In computer programming, for example, as long as you work hard and are good at what you do, you only need a tiny bit of luck to land a very nice job and be on a very good career path, earning a very comfortable income. Compare this to an artistic field where even if you work just as hard and are just as good at what you do, you need a hundred times better luck to achieve that same kind of success.

And then the downside of needing a lot of luck to be successful is that luck isn't ever really yours: you can wake up one day and it's gone. But hard work and talent and skill stay with you.

All that in mind just makes it that much harder to have the guts to pursue music at a career. We can agree that luck is an essential ingredient but the question is just how far can hard work and talent take you? Is it possible to survive in the industry off luck alone or hard work alone? Or are they both two necessary pieces to a puzzle that go hand in hand?

I really think this is a terrible way to think about pursuing production as a career. Thinking that you can't make a living off of it just because you're "unlucky" will only make it harder for you to get to where you want. Luck is only the accumulation of hard work and persistence. If there's a needle in a haystack, you're going to find it eventually, the only difference is how soon you find it. If you give up just because you couldn't find it in the first couple years, then there is a 0% chance you'll find it. Becoming successful in the music industry is mainly achieved by knowing the right people, there's just too much music for your music to stand out without shaking a few hands.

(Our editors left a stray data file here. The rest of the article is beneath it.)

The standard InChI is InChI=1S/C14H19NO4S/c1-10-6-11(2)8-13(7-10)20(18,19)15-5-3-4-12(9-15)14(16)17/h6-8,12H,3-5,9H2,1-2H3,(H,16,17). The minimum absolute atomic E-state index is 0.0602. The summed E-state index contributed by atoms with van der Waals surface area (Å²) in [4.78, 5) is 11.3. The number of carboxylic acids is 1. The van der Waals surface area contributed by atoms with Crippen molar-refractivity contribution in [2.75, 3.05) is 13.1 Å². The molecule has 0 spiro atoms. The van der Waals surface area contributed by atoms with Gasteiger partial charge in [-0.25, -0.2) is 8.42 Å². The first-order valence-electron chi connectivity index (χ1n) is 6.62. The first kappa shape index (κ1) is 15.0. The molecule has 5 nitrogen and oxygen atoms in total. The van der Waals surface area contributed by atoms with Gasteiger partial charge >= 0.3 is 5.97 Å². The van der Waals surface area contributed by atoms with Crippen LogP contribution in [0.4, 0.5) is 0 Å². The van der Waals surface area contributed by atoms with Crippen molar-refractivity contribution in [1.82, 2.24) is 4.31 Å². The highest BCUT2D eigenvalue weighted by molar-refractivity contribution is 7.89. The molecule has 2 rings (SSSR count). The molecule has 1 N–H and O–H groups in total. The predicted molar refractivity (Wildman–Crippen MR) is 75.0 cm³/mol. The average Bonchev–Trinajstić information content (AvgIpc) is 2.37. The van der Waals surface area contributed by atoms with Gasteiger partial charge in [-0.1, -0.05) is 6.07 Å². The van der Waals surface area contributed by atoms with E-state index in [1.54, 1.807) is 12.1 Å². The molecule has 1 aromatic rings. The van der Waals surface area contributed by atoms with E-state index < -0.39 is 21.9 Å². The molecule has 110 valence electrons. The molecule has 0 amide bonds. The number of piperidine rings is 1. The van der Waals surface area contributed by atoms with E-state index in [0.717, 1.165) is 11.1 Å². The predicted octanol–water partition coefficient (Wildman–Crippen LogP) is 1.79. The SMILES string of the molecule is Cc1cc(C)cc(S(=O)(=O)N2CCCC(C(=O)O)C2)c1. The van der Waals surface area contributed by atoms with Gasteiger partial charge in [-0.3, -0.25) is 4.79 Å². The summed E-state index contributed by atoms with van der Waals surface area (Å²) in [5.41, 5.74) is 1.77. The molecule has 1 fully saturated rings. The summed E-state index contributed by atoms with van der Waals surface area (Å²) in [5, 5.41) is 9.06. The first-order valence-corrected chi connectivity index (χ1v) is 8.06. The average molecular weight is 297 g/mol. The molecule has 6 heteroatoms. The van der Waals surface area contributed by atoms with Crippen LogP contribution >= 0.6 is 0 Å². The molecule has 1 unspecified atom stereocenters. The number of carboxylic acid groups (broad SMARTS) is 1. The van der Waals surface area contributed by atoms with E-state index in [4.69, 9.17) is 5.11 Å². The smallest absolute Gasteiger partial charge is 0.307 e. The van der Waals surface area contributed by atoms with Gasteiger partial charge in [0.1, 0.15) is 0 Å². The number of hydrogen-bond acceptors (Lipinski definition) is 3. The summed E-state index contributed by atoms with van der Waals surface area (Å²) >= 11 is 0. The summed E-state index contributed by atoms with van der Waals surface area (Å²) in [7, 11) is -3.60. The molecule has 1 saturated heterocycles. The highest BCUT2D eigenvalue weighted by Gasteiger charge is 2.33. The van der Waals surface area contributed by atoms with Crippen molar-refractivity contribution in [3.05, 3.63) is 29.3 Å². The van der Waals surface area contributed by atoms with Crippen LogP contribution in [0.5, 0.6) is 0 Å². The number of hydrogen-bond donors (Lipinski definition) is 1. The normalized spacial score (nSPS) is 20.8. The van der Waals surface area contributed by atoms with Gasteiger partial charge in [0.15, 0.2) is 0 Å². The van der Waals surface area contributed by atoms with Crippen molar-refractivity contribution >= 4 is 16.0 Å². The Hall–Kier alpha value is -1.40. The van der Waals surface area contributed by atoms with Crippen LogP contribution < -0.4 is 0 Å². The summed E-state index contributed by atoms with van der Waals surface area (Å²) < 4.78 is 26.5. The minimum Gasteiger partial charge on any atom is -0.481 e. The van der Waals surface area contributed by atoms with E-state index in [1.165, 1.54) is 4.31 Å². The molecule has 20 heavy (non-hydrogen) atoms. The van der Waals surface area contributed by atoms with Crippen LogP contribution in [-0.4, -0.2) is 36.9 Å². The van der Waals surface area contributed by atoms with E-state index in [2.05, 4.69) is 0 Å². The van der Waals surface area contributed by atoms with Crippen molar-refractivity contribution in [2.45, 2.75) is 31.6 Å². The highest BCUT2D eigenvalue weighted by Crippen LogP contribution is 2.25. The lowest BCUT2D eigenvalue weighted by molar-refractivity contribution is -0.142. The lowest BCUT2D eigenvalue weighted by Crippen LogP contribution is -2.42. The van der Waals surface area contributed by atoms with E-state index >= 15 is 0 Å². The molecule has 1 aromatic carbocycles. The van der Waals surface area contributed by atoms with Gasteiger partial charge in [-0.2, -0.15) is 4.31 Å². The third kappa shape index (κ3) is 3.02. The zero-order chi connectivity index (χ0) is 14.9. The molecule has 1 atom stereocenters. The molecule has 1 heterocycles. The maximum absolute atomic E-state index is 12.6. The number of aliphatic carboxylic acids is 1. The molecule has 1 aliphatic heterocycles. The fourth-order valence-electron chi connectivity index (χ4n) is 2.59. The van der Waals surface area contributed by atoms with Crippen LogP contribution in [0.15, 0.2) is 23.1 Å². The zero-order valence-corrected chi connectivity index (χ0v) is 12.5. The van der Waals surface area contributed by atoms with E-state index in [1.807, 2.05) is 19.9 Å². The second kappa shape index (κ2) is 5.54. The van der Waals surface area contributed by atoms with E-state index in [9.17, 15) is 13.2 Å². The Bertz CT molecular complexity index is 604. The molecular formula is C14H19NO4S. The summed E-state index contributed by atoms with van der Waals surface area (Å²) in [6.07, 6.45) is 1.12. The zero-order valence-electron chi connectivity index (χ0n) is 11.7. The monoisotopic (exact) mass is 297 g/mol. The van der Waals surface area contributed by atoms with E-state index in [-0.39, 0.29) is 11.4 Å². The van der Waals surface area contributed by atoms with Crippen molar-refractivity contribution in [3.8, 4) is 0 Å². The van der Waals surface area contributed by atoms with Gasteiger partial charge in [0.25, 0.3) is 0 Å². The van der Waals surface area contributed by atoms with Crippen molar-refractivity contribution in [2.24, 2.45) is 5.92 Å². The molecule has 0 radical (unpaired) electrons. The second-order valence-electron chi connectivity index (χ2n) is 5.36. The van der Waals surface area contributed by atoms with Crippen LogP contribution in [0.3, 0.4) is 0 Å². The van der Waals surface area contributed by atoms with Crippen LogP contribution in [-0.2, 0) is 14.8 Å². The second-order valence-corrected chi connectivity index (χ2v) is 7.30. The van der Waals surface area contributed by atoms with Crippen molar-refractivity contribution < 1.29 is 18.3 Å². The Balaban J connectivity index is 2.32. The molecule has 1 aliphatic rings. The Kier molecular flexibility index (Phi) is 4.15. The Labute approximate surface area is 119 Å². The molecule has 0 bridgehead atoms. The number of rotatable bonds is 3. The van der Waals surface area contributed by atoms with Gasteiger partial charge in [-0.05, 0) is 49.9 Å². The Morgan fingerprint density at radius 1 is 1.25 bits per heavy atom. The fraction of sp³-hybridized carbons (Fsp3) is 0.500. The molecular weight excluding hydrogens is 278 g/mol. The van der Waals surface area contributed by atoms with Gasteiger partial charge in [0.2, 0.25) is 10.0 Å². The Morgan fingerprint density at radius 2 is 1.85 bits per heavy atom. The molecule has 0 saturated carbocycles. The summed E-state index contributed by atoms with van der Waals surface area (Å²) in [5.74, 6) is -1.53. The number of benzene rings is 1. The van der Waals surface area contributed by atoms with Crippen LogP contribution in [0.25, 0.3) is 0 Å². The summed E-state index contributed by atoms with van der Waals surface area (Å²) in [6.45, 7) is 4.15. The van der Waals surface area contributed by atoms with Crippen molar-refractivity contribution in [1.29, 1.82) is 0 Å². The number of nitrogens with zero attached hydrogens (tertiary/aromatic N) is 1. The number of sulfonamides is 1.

Composition/Arrangement/Theory / Re: How to avoid looping too much?
« on: February 19, 2016, 08:01:05 am »
force yourself to move on, or you're going to be stuck there forever

Inspiration/Creativity/Motivation / Re: What Makes Music Worth Your Time?
« on: February 19, 2016, 07:58:10 am »
Producing music is a hobby, I don't expect to profit from it, but just like all other hobbies, it is possible for it to turn into a person's main source of income. I produce because I enjoy the entire process. Starting from scratch and then slowly building it up into something beautiful is what I enjoy the most. It's why I enjoy cooking, and why I'm interested in business. Everything starts from a simple idea, and eventually blossoms into something great. All of this coupled with my love for electronic music makes producing music the perfect hobby for me.

Making music is worth my time because I can create something I am proud of, as well as make the people around me happy.

It's only natural when you listen to something 100s of times over trying to perfect it. The best thing you can do to avoid this is to work on a lot of different tracks, listen to a lot of new music, or stop working on it for a few days.

Finished Tracks / Flying With Dragons
« on: February 16, 2016, 07:37:54 pm » (apparently the soundcloud code thing doesn't want to work...)

So I decided to try something new. I arranged everything with piano first and then worked on the sound design and fx instead of making a melody with X sound. I also kept it really simple, I think I had like 10 different layers. I spent like 50 hours on my last song, which had 80 layers, and I feel like this track is so much better than it. I think I'll continue starting off with all piano, just seems easier to get more melodic tracks, and I don't get sidetracked by sound design.